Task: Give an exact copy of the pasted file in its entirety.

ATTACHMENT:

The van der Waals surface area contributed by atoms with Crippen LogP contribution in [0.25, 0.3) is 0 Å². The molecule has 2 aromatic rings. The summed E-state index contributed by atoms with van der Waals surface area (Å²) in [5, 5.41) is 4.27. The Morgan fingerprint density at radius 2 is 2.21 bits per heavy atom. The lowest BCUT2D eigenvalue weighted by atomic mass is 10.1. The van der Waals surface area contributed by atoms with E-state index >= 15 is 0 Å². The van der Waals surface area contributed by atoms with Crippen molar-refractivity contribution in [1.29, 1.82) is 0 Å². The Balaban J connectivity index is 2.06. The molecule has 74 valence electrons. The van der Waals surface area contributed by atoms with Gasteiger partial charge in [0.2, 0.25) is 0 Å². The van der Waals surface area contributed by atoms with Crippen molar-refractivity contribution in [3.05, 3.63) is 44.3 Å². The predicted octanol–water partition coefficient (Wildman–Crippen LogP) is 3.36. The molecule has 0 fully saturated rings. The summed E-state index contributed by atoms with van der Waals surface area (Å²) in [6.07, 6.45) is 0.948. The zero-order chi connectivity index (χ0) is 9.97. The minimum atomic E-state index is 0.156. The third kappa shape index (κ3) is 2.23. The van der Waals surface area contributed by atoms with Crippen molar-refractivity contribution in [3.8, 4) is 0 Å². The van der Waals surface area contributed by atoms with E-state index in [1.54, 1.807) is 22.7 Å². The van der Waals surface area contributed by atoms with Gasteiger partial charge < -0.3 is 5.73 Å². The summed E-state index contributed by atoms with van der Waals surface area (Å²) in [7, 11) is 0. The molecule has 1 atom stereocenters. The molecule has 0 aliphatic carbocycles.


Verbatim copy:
The van der Waals surface area contributed by atoms with Crippen LogP contribution in [0.25, 0.3) is 0 Å². The molecule has 2 aromatic rings. The summed E-state index contributed by atoms with van der Waals surface area (Å²) in [5, 5.41) is 4.27. The Morgan fingerprint density at radius 2 is 2.21 bits per heavy atom. The lowest BCUT2D eigenvalue weighted by atomic mass is 10.1. The van der Waals surface area contributed by atoms with E-state index >= 15 is 0 Å². The van der Waals surface area contributed by atoms with Crippen molar-refractivity contribution in [1.29, 1.82) is 0 Å². The Balaban J connectivity index is 2.06. The molecule has 74 valence electrons. The van der Waals surface area contributed by atoms with Gasteiger partial charge in [0.2, 0.25) is 0 Å². The van der Waals surface area contributed by atoms with Crippen molar-refractivity contribution in [3.05, 3.63) is 44.3 Å². The predicted octanol–water partition coefficient (Wildman–Crippen LogP) is 3.36. The molecule has 0 fully saturated rings. The summed E-state index contributed by atoms with van der Waals surface area (Å²) in [6.07, 6.45) is 0.948. The zero-order chi connectivity index (χ0) is 9.97. The minimum atomic E-state index is 0.156. The third kappa shape index (κ3) is 2.23. The van der Waals surface area contributed by atoms with Crippen molar-refractivity contribution in [3.8, 4) is 0 Å². The van der Waals surface area contributed by atoms with E-state index in [1.54, 1.807) is 22.7 Å². The van der Waals surface area contributed by atoms with Gasteiger partial charge < -0.3 is 5.73 Å². The summed E-state index contributed by atoms with van der Waals surface area (Å²) in [7, 11) is 0. The molecule has 1 atom stereocenters. The molecule has 0 aliphatic carbocycles.